Tuesday, June 19, 2018

Together Through Life: Shadows and Doors

Release Date: April 28, 2009
After recording three albums with enough depth for countless doctoral dissertations, Bob Dylan's 2009 LP Together Through Life appears a smaller scale effort at first, yet carries more heft almost a decade later. There's a satisfaction in its existential despair, a despair assuaged through earthly joys and staying low when things get out of control. Working with The Grateful Dead's lyricist Robert Hunter on nine of the ten tracks, the locale shifts to the fringes of American civilization. The first verse of "Beyond Here Lies Nothin" captures this spirit:

Oh Well I love you pretty baby
You're the Only Love I've ever known
Just as long as you stay with me
The whole world is my thrown
Beyond Here Lies Nothin'
Nothin' we can call our own

The world may be cruel and meaningless, but love makes it worth saving. 

Together Through Life sounds more contemporary in theme and content than Love and Theft and Modern Times, Dylan's addressing the current state of the nation. Released a few months after the inauguration of President Obama, at the height of the bruising Great Recession, these songs allude to the decline of Middle America, something Dylan witnessed firsthand during his tours through the decades, playing venues most of his status would not play.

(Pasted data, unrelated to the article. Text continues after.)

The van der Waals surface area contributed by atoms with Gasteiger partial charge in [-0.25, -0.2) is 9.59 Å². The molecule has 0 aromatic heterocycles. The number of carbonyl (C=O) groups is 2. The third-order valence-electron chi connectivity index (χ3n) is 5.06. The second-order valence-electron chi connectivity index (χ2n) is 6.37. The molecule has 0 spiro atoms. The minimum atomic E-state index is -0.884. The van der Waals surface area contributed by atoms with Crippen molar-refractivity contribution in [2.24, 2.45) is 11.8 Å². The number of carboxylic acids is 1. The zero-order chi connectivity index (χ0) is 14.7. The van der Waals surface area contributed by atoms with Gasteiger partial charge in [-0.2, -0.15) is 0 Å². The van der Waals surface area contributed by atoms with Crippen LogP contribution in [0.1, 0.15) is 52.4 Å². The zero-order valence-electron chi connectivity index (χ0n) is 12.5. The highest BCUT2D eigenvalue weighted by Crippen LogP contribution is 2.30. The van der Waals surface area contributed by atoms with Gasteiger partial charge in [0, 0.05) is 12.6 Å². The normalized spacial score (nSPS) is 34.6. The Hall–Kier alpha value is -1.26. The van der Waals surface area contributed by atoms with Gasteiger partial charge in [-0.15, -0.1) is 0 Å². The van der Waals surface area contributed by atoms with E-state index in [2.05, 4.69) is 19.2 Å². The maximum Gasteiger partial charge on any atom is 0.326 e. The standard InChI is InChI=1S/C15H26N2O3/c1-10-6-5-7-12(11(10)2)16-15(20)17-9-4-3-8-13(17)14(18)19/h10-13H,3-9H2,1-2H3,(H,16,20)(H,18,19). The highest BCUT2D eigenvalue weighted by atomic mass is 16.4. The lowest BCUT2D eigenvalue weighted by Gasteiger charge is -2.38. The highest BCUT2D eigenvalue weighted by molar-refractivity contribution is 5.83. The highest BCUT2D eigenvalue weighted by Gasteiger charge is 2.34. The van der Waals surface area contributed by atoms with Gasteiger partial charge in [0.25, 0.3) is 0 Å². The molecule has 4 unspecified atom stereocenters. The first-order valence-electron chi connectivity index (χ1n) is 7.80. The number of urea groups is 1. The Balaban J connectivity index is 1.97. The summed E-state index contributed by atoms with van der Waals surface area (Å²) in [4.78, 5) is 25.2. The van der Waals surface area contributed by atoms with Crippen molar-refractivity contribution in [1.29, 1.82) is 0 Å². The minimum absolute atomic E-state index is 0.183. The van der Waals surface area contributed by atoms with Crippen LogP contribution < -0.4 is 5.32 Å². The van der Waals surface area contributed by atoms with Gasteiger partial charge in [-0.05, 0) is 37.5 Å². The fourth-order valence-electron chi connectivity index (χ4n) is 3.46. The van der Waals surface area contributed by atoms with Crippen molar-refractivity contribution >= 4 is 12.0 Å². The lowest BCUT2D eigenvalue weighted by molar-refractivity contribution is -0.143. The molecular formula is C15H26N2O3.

The closing track "It's All Good" revels in gallows humor, hinting at a dormant populism pining not for a savior, but a destroyer:

Big politician telling lies
Restaurant kitchen are full of flies
Don't make a bit of difference, don't see why it should
But it's all right, cause it's all good
It's All Good
It's All Good

A later verse projects visions of cities on the down slide:

People on the country, people on the land
Some of them so sick they can hardly stand
Everybody would move away if they could
It's Hard to Believe, but it's all good

Hidden in plain sight by a myopic media and pop culture, the middle of the country is suffering innumerable economic and social ills. The land has always been hard and torn between forging newer, better communities or devolving into conflict, a tension running throughout the Together Through Life.

"Life is Hard" was written for the 2010 film My Own Love Song in which post-Katrina New Orleans plays a peripheral role. "My Wife's Hometown" provides comic relief, but taps into the angry mood cascading the world, "State's gone broke, the county's dry/Don't be lookin' at me with that evil eye." "If you ever Go To Houston" hits the nostalgic sweet spot, a play on Leadbelly's "The Midnight Special" as an aging desperado recalls the Mexican War as he searches for his gal through Texas. "Forgetful Heart" continues the intense woe of "Life is Hard" with one of Dylan's bleakest closing verses:

Forgetful Heart
Like I Walk in Shadow in My Way
All Night Long
I lay awake and listen to the sound of pain
The door has closed thru forever more
If indeed there ever was a door

"Jolene" lightens the mood with a bluesy ride through Beale Street. "This Dream of You" is  a Mexican influenced love song, melancholy and eloquent. "Shake Shake Mama" reverts back to swaggering blues. 

"I Feel a Change Comin' On" is a highlight of Together Through Life. For years I thought Dylan sang his baby was walking with the "village priest," but it's beast! Dylan's vocal performance is top notch, channeling Fats Domino. 

The dystopian tone of Together Through Life stays rooted in the blues, the form Dylan returns to again and again. Carlos Hidalgo and Mike Campbell were a welcome addition to Dylan's studio band, each bringing their musical ingenuity to the album. 

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